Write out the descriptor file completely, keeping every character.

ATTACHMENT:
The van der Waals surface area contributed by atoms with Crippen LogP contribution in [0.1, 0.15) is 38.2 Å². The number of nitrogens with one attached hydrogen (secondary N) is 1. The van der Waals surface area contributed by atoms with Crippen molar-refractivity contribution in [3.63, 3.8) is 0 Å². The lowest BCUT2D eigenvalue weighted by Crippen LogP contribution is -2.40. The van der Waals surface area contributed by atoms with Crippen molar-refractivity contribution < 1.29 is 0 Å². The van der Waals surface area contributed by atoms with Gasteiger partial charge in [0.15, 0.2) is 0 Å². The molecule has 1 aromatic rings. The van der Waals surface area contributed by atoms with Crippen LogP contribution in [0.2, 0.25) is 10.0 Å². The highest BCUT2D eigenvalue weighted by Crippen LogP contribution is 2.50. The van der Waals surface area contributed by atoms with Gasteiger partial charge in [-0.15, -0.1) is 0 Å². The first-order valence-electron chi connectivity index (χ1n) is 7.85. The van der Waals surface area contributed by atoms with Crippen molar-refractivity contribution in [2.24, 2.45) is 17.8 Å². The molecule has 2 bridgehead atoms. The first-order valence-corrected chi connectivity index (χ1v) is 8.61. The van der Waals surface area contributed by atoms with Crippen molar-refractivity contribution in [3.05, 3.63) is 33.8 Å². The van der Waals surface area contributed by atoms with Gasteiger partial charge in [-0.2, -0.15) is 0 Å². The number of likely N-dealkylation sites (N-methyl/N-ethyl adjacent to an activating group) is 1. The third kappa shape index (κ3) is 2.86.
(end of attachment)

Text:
The van der Waals surface area contributed by atoms with Crippen LogP contribution in [0.1, 0.15) is 38.2 Å². The number of nitrogens with one attached hydrogen (secondary N) is 1. The van der Waals surface area contributed by atoms with Crippen molar-refractivity contribution in [3.63, 3.8) is 0 Å². The lowest BCUT2D eigenvalue weighted by Crippen LogP contribution is -2.40. The van der Waals surface area contributed by atoms with Crippen molar-refractivity contribution < 1.29 is 0 Å². The van der Waals surface area contributed by atoms with Gasteiger partial charge in [0.15, 0.2) is 0 Å². The molecule has 1 aromatic rings. The van der Waals surface area contributed by atoms with Crippen LogP contribution in [0.2, 0.25) is 10.0 Å². The highest BCUT2D eigenvalue weighted by Crippen LogP contribution is 2.50. The van der Waals surface area contributed by atoms with Gasteiger partial charge in [-0.15, -0.1) is 0 Å². The first-order valence-electron chi connectivity index (χ1n) is 7.85. The van der Waals surface area contributed by atoms with Crippen molar-refractivity contribution in [2.24, 2.45) is 17.8 Å². The molecule has 2 bridgehead atoms. The first-order valence-corrected chi connectivity index (χ1v) is 8.61. The van der Waals surface area contributed by atoms with Crippen molar-refractivity contribution in [3.05, 3.63) is 33.8 Å². The van der Waals surface area contributed by atoms with Gasteiger partial charge in [-0.2, -0.15) is 0 Å². The number of likely N-dealkylation sites (N-methyl/N-ethyl adjacent to an activating group) is 1. The third kappa shape index (κ3) is 2.86.